Gods and Monsters: The Vampire

Eve Volungeviciute



Considering we are still in our Gods and Monsters era, I felt inspired to make a series of sorts where I take a deep dive and discuss various creatures of the world folklore. From popular ones to downright obscure; origin stories, cultural differences, any examples in our modern-day popular culture – there is so much to talk about.

Vampires, the topic of this piece, are probably one of the most popular mythological creatures. Because of this, we might think we know everything there is to know about them, but is that really the case? Let’s have a look and see…



Tales of demonic spirits that can be considered as predecessors to modern vampires are traced back as far as Ancient Greece, Rome, and Mesopotamia. They were thought to be revenants of evil beings, suicide victims, witches, or corpses possessed by a malicious spirit.

Slavic and Chinese had an understanding that any corpse jumped over by an animal had the potential to become one of the undead, as well as anybody with an untreated wound. In Albanian folklore, what they called dhampir was a hybrid child of Karkanxholl and lugat, a lycanthrophic creature and water-dwelling ghost respectively.

Persians were one of the first to have myths about vampires in the sense they are now perceived. However, the word ‘vampire’ itself did not appear in writing until 1732 in England. Since then, most folklore has originated from South-Eastern Europe. Back in those times, vampires were believed to be real to the point where public executions took place for people who fit the description.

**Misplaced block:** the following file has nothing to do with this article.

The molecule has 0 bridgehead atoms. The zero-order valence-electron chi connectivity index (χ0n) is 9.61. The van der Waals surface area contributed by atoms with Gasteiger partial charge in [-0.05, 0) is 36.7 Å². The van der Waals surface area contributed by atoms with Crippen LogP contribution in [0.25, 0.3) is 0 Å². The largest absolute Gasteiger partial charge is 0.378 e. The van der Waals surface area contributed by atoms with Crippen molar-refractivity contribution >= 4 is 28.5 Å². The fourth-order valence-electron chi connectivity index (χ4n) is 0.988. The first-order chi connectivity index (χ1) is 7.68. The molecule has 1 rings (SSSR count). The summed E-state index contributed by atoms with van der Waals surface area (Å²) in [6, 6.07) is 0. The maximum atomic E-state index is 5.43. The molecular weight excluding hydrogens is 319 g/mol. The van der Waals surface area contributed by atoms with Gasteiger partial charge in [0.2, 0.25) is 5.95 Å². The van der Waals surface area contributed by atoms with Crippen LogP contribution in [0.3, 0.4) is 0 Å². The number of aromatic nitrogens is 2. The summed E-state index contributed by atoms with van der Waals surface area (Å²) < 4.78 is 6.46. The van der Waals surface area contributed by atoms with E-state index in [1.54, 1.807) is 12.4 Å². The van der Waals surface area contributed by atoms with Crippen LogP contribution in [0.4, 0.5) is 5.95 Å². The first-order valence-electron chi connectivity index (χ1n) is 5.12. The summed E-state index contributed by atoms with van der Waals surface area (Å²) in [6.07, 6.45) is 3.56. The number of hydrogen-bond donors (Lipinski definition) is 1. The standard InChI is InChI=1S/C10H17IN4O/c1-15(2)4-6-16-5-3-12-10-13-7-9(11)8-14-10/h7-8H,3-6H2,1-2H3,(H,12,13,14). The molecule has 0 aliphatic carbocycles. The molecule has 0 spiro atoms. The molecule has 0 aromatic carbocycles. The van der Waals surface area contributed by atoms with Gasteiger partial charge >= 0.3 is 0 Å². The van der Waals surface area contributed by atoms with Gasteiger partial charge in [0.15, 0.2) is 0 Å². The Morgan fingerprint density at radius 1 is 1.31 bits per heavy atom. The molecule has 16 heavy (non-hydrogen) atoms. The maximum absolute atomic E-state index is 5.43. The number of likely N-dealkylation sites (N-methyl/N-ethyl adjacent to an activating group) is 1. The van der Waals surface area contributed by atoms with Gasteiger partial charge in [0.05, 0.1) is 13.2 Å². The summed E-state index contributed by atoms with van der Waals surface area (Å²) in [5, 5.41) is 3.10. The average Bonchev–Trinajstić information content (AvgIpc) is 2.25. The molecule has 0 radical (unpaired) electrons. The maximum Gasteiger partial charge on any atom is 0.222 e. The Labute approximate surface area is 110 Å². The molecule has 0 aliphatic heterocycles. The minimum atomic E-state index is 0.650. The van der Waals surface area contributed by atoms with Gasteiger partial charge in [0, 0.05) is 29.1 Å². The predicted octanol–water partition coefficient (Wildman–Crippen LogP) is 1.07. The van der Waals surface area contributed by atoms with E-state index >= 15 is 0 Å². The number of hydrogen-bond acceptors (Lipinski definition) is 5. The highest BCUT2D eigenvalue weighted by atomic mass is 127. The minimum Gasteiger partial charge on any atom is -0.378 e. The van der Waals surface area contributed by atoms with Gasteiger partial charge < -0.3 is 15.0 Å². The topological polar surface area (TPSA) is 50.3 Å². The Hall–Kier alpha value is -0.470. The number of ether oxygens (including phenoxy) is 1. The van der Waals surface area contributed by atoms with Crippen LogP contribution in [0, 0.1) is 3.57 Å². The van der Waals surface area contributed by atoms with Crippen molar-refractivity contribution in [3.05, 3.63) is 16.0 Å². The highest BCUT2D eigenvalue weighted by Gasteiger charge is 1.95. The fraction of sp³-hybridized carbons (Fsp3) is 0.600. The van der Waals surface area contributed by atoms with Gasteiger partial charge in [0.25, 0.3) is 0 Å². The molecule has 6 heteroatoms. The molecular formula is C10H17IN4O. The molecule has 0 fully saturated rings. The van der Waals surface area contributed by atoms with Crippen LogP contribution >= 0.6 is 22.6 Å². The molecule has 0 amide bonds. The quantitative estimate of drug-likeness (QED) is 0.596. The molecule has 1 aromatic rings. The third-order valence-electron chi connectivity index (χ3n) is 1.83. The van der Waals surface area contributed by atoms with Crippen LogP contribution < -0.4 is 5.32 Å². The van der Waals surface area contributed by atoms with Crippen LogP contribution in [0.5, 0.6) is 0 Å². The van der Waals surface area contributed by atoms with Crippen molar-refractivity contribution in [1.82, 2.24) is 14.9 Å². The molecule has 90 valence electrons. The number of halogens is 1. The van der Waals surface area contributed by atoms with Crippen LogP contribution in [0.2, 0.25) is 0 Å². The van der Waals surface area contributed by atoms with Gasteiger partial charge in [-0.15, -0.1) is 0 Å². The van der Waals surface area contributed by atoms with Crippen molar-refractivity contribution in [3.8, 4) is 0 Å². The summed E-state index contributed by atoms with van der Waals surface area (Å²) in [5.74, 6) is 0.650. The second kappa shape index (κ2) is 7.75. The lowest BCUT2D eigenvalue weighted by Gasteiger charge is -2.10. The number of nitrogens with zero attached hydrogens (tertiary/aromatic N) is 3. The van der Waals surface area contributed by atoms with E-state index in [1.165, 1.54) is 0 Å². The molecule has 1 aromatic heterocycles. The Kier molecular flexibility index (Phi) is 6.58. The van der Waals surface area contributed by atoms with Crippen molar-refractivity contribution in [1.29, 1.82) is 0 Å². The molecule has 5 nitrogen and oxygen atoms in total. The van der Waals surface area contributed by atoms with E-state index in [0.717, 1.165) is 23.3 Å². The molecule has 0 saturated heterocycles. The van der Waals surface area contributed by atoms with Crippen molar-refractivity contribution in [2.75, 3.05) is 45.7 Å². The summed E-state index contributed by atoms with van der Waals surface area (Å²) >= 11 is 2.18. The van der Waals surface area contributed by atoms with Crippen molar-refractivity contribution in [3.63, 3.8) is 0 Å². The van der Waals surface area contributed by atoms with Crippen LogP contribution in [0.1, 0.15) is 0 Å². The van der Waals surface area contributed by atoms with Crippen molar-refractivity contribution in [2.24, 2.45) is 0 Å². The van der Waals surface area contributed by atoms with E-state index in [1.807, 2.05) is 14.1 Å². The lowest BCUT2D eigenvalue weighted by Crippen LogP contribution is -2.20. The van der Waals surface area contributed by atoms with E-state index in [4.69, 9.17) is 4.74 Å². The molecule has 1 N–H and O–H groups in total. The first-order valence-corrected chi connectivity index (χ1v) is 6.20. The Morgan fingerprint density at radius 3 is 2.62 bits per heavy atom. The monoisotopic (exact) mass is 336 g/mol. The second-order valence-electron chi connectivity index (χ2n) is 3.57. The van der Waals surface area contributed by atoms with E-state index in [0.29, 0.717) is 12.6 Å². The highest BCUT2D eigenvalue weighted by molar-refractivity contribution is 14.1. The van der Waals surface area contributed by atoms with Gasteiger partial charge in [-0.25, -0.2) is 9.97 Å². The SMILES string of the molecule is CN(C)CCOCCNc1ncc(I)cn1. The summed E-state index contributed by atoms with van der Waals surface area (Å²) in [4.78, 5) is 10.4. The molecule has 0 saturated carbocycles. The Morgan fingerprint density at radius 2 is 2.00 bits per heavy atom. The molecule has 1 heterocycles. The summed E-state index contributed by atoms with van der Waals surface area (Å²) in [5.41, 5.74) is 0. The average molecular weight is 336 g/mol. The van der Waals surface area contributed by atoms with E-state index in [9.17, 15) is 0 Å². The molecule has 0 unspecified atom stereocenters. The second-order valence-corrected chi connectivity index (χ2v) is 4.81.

There were various practices for stopping someone from coming back as one of the undead. A common method was to bury a corpse upside down and place earthly objects near the grave, like scythes and sickles.

Europeans took an interesting approach and severed tendons of the corpses, alongside placing poppy seeds or sand on the ground nearby.



One method of finding a vampire’s grave was a virgin boy leading a virgin stallion through a cemetery. The horse then would balk at said grave. Another tell that the body of the deceased had been occupied was said to be holes in the earth of the gravesite.

Corpses that were thought to be vampires were described to be in a better state than expected considering their circumstances, with little to no signs of decay. Sometimes they would even have fresh blood stuck to their faces. In some accounts, folkloric vampiric beings even had poltergeist-like abilities.



One of the dominant elements of vampire mythology is measures of protection against them. A prominent example is garlic, along with wild rose and hawthorn. In Europe, mustard seeds were also used to keep them away. Chinese myths stated that having to count every grain of rice would distract the being from attacking and was also used as a defensive method. Poland and Russia told tales that eating bread that was baked with the vampire’s blood mixed into the batter was a possible protective measure.

A touch of religion is unavoidable since sacred objects such as crucifix, rosary and holy water were also used to ward off the creatures. A recurring belief was that the evildoers could not step on sacred ground or cross running water. In some cultures, they also couldn’t enter a house uninvited, at least the first time around.